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CITY OF PHILADELPHIA v. UNITED STATES

December 30, 1943

CITY OF PHILADELPHIA
v.
UNITED STATES



The opinion of the court was delivered by: BARD

Defendant, the United States of America, filed a motion for a new trial.

Plaintiff, City of Philadelphia, trustee under the will of Stephen Girard, deceased, was the owner of a tract of land containing 3.544 acres, comprising an entire city block, situated in the City of Philadelphia, bounded by 19th Street, Oregon Avenue, 20th Street and Johnston Street. The jury returned a verdict in favor of the plaintiff for $40,000 to compensate it for this land taken by the United States Government, by condemnation proceedings, for public use.

 The single issue at the trial was the value of the land. Plaintiff's two witnesses valued the land respectively at $50,000 and $51,000. Defendant's two witnesses valued it respectively at $17,500 and $18,500.

 No exceptions were taken to the Court's instructions to the jury. Defendant contends, however: (1) That the Court erred in denying the government's motion to strike the testimony of the plaintiff's witness Tomlinson; (2) that the Court erred in sustaining plaintiff's objection to a line of cross-examination of plaintiff's witness Phillips; and (3) that the verdict was excessive.

 1. Tomlinson testified he has been a real estate broker for forty-three years. He recited his qualifications as an expert and his extensive knowledge concerning the value of real estate in this neighborhood, and placed a value of $51,000 upon the land at the time of its taking.

 In direct examination and in cross-examination he testified that in making his estimate he took into consideration the value of similar properties, the sales of adjoining properties (Transcript, pp. 53, 59), the condition (p. 60), description (p. 57) and size of the condemned property, the surrounding neighborhood (p. 57), the street improvements (p. 58), the different uses to which the land might be put (pp. 58, 61), and also the most profitable use (pp. 58, 59) to which it might be put. He testified that he thought the most profitable use to which the land could be put would be to build residences.

 After he had been examined and cross-examined as to his qualifications and examined and cross-examined as to his estimate and the factors entering into his estimate, counsel for defendant said there were no further questions. Counsel for the plaintiff then asked and was granted permission to ask one more question concerning the city zoning regulation, and the witness replied that these premises are in Zone D, permitting one to build houses in a row or with side yards, set back eight feet from the building line.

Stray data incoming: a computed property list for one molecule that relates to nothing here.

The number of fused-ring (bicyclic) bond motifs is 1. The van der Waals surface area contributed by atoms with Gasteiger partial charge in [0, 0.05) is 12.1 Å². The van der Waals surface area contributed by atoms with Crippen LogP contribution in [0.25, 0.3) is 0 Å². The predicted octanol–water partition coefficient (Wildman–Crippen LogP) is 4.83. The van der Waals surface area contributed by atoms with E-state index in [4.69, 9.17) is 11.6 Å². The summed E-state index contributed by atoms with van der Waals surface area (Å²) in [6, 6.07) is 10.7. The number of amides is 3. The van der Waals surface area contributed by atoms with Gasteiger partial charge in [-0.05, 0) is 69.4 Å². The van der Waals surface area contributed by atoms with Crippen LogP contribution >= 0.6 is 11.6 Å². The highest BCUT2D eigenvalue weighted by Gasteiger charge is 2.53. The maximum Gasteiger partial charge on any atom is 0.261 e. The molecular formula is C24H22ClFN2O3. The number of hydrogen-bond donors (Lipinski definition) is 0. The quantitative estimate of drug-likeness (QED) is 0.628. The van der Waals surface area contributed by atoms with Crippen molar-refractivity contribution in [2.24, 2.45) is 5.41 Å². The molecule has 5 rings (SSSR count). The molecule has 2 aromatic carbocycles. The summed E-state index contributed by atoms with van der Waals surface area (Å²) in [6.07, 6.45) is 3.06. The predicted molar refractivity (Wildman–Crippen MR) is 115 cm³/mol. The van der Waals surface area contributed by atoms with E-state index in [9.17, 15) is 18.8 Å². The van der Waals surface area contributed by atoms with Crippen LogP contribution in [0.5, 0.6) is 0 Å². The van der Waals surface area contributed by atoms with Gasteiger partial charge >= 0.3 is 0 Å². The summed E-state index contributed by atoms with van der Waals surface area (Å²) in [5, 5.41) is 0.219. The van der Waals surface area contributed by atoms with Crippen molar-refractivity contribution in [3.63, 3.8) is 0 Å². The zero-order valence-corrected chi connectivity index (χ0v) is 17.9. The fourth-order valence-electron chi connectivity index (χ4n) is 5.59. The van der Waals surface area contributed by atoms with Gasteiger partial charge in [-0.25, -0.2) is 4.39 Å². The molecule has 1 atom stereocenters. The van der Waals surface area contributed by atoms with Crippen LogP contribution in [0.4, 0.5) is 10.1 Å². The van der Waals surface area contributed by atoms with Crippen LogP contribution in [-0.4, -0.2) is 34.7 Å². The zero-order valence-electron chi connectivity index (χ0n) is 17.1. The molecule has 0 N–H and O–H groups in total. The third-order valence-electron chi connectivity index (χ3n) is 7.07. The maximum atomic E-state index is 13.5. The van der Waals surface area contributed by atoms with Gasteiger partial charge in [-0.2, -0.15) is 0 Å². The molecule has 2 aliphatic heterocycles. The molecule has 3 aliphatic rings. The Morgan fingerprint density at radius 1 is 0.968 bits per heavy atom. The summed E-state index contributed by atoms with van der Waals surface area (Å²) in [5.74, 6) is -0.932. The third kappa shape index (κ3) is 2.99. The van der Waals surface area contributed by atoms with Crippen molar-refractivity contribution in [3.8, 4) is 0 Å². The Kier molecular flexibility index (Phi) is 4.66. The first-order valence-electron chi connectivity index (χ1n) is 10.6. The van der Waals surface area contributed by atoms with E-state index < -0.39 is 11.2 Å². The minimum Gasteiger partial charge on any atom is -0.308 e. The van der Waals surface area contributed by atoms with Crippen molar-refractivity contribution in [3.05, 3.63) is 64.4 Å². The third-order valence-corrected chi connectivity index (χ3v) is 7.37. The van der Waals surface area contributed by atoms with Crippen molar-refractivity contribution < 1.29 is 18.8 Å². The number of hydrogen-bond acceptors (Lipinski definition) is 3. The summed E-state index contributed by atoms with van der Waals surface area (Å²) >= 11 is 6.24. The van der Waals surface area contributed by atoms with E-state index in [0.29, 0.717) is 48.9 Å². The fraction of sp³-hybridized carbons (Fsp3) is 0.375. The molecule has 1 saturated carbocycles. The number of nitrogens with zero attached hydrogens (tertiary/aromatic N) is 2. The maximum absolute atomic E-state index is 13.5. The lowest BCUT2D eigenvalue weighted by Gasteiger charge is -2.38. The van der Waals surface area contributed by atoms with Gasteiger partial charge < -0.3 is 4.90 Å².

Thereupon counsel for defendant again cross-examined the witness at considerable length, directing this further cross-examination principally to the testimony concerning the most profitable use to which the land could be put. The record discloses the following:

 "By Mr. Todaro; Q. Isn't it a fact, Mr. Tomlinson, that you considered, as the basis of your valuation of $50,000, a plan of development, the erection of houses, and the sub-division into lots?

 "Mr. Gaffney: If your Honor please, I object to that, because even if he did it certainly wouldn't be testimony.

 "The Court: The objection is overruled. I will let him answer that. A. Naturally, in order to set a value on a piece of land, you consider what its best uses are, and I considered the best uses of the ground was for the erection of dwellings, and it is easy enough to ascertain how many dwellings could be built upon the ground."

 This line of questioning was permitted, and later the following took place (p. 71):

 "By Mr. Todaro: Q.And in your mind, Mr. Tomlinson, you made a calculation of how many lots and how many houses could be built, and you also ...


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